Publication date: December, 1993
Story and pencils: Jim Lawson
Inks: Jason Temujin Minor
Letters: Mary Kelleher
Colors: Eric Vincent
Cover: Peter Laird
“Winds of Change”
In the basement of Casey and April’s apartment building, the Turtles are loafing about in their cramped room. Raphael finally cracks under the tedium and declares that he’s moving out. Leonardo and Mike take his statement in stride, knowing that they’ve all reached a crossroads in their lives.
At a DARPA (Defense and Research Projects Administration) facility in the Southwest, two guards stand nervously outside of a heavily locked and fortified lab. Apparently, there’s a new scientist in there who has been experimenting with dead bodies. They hear a gunshot inside the lab and go in to investigate. Both guards are shot dead by an automated sentry gun. The mysterious scientist takes an access card from one of the corpses and uses it to override all entry into the DARPA facility, placing the building on lockdown.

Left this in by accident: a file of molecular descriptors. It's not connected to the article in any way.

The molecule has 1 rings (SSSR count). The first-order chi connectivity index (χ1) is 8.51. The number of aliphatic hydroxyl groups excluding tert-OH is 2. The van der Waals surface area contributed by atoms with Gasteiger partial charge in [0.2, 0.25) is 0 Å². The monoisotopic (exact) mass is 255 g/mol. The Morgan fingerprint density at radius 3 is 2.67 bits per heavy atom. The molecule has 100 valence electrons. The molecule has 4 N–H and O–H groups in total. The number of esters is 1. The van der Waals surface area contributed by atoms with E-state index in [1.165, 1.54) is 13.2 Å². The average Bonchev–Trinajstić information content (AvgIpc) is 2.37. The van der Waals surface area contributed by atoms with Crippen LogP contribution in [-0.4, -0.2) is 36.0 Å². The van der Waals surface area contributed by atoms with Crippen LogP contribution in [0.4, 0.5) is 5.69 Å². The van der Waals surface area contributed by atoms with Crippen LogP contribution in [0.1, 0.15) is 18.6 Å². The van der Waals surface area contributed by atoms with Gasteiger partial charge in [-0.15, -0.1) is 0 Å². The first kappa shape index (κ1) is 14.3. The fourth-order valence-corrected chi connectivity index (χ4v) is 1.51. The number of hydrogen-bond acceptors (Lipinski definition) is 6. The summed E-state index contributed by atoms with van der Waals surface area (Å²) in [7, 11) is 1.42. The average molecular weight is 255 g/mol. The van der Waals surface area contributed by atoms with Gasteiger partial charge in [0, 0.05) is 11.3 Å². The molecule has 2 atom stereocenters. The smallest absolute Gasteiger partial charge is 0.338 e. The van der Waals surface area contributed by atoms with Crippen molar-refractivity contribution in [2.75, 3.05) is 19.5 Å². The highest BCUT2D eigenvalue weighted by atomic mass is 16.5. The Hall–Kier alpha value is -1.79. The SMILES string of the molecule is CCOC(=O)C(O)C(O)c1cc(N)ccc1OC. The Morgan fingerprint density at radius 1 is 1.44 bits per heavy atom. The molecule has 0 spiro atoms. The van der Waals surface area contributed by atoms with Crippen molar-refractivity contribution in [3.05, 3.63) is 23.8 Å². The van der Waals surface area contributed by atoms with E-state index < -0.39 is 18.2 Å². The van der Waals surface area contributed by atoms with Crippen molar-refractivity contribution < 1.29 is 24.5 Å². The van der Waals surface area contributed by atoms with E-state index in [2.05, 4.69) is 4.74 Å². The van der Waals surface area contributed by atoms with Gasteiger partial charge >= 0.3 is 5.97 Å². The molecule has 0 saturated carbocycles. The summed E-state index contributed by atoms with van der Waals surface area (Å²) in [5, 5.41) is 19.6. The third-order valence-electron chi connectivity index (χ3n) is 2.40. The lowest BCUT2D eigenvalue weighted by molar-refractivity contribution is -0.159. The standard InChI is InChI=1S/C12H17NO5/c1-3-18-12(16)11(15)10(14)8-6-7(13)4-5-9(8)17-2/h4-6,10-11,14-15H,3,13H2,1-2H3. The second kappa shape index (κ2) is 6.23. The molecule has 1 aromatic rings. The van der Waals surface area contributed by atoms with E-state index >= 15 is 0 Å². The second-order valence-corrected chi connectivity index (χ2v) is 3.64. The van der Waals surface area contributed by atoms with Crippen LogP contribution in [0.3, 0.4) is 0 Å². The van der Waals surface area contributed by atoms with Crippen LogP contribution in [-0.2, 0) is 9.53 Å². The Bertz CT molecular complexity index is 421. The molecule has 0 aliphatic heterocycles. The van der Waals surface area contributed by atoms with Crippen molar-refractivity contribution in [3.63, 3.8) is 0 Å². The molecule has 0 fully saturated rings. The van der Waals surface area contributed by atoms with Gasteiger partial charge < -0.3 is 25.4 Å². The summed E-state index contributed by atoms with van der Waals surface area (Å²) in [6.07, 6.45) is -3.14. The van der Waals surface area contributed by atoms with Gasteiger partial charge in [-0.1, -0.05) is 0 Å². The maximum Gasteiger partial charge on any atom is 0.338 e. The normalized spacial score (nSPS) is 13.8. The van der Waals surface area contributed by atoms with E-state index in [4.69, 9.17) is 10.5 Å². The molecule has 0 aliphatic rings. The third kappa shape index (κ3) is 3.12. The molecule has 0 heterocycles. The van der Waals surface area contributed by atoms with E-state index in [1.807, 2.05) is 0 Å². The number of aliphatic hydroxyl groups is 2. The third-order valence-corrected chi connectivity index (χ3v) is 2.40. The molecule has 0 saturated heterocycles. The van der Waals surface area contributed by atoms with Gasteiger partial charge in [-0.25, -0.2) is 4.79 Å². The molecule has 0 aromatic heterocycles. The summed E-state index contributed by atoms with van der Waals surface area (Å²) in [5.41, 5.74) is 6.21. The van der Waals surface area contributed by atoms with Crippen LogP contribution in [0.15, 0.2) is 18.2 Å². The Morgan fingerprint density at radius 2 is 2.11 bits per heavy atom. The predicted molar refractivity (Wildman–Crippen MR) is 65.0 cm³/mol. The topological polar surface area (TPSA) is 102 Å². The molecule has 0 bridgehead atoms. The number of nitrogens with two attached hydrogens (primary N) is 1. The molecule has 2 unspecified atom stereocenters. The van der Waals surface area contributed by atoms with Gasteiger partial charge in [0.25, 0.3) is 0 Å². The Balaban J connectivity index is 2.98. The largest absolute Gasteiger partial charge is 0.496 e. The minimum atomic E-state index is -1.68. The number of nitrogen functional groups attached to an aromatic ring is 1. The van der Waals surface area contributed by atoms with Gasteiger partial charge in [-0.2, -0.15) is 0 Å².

At the farm in Northampton, Don is doing some yardwork out front when he sees a car coming. He ducks behind some rocks to hide, but the people in the car see him take cover. They don’t pry, however, and tell him that they just want to leave some literature on his doorstep. After they’ve left, Don gets up to see what they placed on the doorstep. It’s just a religious pamphlet.
On the rooftops of New York, Leonardo is going for an exercise run. He feels like all his brothers are beginning to drift apart and wonders what the true cause is. Is it that without Splinter, they’ve no guiding force keeping them together? Or is it because now that the Foot Clan are no longer a problem, they’ve no common enemy forcing them to band together? Or are they each just going through a point in their lives where they need to seek answers alone?